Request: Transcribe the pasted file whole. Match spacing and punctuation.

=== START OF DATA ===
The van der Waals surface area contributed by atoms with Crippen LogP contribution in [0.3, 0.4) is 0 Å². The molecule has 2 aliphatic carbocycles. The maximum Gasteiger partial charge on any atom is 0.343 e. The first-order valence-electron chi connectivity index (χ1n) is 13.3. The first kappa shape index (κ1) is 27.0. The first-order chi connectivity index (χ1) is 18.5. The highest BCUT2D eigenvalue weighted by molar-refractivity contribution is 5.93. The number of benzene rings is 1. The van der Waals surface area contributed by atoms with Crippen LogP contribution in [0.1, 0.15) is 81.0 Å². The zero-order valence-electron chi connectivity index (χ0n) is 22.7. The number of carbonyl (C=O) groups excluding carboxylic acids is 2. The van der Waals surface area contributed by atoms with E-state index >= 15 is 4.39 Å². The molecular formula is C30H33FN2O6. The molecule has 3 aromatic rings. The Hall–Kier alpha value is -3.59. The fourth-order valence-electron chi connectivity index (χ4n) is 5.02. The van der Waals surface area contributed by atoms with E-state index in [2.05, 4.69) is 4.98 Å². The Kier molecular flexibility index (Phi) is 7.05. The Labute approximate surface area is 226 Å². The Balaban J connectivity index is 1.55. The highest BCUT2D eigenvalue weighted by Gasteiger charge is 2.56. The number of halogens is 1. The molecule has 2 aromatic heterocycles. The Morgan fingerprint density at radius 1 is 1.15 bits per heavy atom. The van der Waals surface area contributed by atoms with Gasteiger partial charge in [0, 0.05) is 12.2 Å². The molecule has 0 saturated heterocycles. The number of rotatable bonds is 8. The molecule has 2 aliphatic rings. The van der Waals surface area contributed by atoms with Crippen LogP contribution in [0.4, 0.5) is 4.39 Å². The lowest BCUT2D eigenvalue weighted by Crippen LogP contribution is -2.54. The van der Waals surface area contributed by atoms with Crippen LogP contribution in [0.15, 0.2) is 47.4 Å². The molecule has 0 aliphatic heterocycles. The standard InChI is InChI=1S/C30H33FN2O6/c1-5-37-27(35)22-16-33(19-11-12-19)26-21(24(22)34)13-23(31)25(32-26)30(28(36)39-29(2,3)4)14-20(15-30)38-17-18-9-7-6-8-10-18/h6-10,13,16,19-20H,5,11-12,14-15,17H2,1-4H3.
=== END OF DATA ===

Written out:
The van der Waals surface area contributed by atoms with Crippen LogP contribution in [0.3, 0.4) is 0 Å². The molecule has 2 aliphatic carbocycles. The maximum Gasteiger partial charge on any atom is 0.343 e. The first-order valence-electron chi connectivity index (χ1n) is 13.3. The first kappa shape index (κ1) is 27.0. The first-order chi connectivity index (χ1) is 18.5. The highest BCUT2D eigenvalue weighted by molar-refractivity contribution is 5.93. The number of benzene rings is 1. The van der Waals surface area contributed by atoms with Crippen LogP contribution in [0.1, 0.15) is 81.0 Å². The zero-order valence-electron chi connectivity index (χ0n) is 22.7. The number of carbonyl (C=O) groups excluding carboxylic acids is 2. The van der Waals surface area contributed by atoms with E-state index >= 15 is 4.39 Å². The molecular formula is C30H33FN2O6. The molecule has 3 aromatic rings. The Hall–Kier alpha value is -3.59. The fourth-order valence-electron chi connectivity index (χ4n) is 5.02. The van der Waals surface area contributed by atoms with E-state index in [2.05, 4.69) is 4.98 Å². The Kier molecular flexibility index (Phi) is 7.05. The Labute approximate surface area is 226 Å². The Balaban J connectivity index is 1.55. The highest BCUT2D eigenvalue weighted by Gasteiger charge is 2.56. The number of halogens is 1. The molecule has 2 aromatic heterocycles. The Morgan fingerprint density at radius 1 is 1.15 bits per heavy atom. The van der Waals surface area contributed by atoms with Gasteiger partial charge in [0, 0.05) is 12.2 Å². The molecule has 0 saturated heterocycles. The number of rotatable bonds is 8. The molecule has 2 aliphatic rings. The van der Waals surface area contributed by atoms with Crippen LogP contribution in [0.4, 0.5) is 4.39 Å². The lowest BCUT2D eigenvalue weighted by Crippen LogP contribution is -2.54. The van der Waals surface area contributed by atoms with Crippen LogP contribution in [0.15, 0.2) is 47.4 Å². The molecule has 0 aliphatic heterocycles. The standard InChI is InChI=1S/C30H33FN2O6/c1-5-37-27(35)22-16-33(19-11-12-19)26-21(24(22)34)13-23(31)25(32-26)30(28(36)39-29(2,3)4)14-20(15-30)38-17-18-9-7-6-8-10-18/h6-10,13,16,19-20H,5,11-12,14-15,17H2,1-4H3.